was gonna be my comment.  guy was perfectly courteous.  Seems like whining more than anything.

The other comments are much more 'real' examples than this harmless encounter.  But we have threads, and threads, and threads of that already.

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As it's moot now anyway, could have just asked to turn it down a bit after mentioning that it's a "bit disturbing". 

But as a LOOOONG time player at muni's where etiquette, manners and protocol are not exactly country club level, you learn to play through just about anything... including gunshots (play at almost any course in the Northeast near public land in the fall).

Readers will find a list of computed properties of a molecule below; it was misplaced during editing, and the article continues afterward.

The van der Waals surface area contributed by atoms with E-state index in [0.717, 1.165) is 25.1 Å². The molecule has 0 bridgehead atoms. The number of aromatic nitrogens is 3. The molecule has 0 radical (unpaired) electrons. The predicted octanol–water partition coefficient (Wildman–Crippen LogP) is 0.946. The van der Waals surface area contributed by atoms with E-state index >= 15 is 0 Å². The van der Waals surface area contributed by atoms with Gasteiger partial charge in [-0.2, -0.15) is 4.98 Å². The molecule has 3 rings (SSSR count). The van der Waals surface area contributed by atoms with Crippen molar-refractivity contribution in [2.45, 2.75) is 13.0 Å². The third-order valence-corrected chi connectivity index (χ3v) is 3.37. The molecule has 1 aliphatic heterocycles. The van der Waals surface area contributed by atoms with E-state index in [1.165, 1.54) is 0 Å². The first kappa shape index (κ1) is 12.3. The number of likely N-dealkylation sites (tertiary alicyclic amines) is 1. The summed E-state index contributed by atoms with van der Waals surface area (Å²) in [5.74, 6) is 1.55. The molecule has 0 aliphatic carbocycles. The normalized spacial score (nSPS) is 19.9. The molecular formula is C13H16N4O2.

"Most" Muni's I play, as well as some of the public course strapped for land, put tee's and greens extremely near each other. You get Joe Coolerbag out there with his buddies and he makes a 50 footer for an eight, there WILL be screaming and hollering. And they aren't paying any attention to the tee box that is 20 yards away on a tricky, narrow driving hole. If you happen to be right at your transition, you BETTER be committed to that swing and have everything else blocked out. That's the game I learned to play- there is ALWAYS something going on around you, chatter from the groups nearby, traffic on the road adjacent to the tee box, the yahoos in that traffic who think they're the first guys to yell "FORE" out the car windows, and any number of possible distractions. You learn to close it out. If you waited for it to get "Tour Quiet", you would be standing there all day.